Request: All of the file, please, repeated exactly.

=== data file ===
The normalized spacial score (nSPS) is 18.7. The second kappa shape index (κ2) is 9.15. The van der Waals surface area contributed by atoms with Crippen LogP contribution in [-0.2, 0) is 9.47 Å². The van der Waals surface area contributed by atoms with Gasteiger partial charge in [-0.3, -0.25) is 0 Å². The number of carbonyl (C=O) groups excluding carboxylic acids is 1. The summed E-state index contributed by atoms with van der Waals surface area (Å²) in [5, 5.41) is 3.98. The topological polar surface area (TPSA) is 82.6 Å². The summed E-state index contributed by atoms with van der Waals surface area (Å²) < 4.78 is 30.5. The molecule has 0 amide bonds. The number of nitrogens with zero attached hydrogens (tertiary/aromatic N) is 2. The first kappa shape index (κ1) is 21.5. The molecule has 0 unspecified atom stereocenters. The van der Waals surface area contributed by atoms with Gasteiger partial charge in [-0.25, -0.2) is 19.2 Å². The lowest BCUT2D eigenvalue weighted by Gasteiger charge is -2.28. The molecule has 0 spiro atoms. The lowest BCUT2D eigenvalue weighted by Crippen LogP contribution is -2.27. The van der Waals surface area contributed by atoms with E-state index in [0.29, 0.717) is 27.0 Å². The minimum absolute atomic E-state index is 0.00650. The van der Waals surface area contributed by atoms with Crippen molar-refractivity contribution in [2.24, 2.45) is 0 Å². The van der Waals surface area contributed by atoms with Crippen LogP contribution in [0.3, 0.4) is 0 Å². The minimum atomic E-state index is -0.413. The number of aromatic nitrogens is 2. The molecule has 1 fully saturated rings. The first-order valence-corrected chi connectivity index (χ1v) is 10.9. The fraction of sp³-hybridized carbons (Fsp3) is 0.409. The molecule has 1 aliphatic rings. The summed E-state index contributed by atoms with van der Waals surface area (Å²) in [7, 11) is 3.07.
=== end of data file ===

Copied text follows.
The normalized spacial score (nSPS) is 18.7. The second kappa shape index (κ2) is 9.15. The van der Waals surface area contributed by atoms with Crippen LogP contribution in [-0.2, 0) is 9.47 Å². The van der Waals surface area contributed by atoms with Gasteiger partial charge in [-0.3, -0.25) is 0 Å². The number of carbonyl (C=O) groups excluding carboxylic acids is 1. The summed E-state index contributed by atoms with van der Waals surface area (Å²) in [5, 5.41) is 3.98. The topological polar surface area (TPSA) is 82.6 Å². The summed E-state index contributed by atoms with van der Waals surface area (Å²) < 4.78 is 30.5. The molecule has 0 amide bonds. The number of nitrogens with zero attached hydrogens (tertiary/aromatic N) is 2. The first kappa shape index (κ1) is 21.5. The molecule has 0 unspecified atom stereocenters. The van der Waals surface area contributed by atoms with Gasteiger partial charge in [-0.25, -0.2) is 19.2 Å². The lowest BCUT2D eigenvalue weighted by Gasteiger charge is -2.28. The molecule has 0 spiro atoms. The lowest BCUT2D eigenvalue weighted by Crippen LogP contribution is -2.27. The van der Waals surface area contributed by atoms with E-state index in [0.29, 0.717) is 27.0 Å². The minimum absolute atomic E-state index is 0.00650. The van der Waals surface area contributed by atoms with Crippen molar-refractivity contribution in [2.24, 2.45) is 0 Å². The van der Waals surface area contributed by atoms with Crippen LogP contribution in [0.3, 0.4) is 0 Å². The minimum atomic E-state index is -0.413. The number of aromatic nitrogens is 2. The molecule has 1 fully saturated rings. The first-order valence-corrected chi connectivity index (χ1v) is 10.9. The fraction of sp³-hybridized carbons (Fsp3) is 0.409. The molecule has 1 aliphatic rings. The summed E-state index contributed by atoms with van der Waals surface area (Å²) in [7, 11) is 3.07.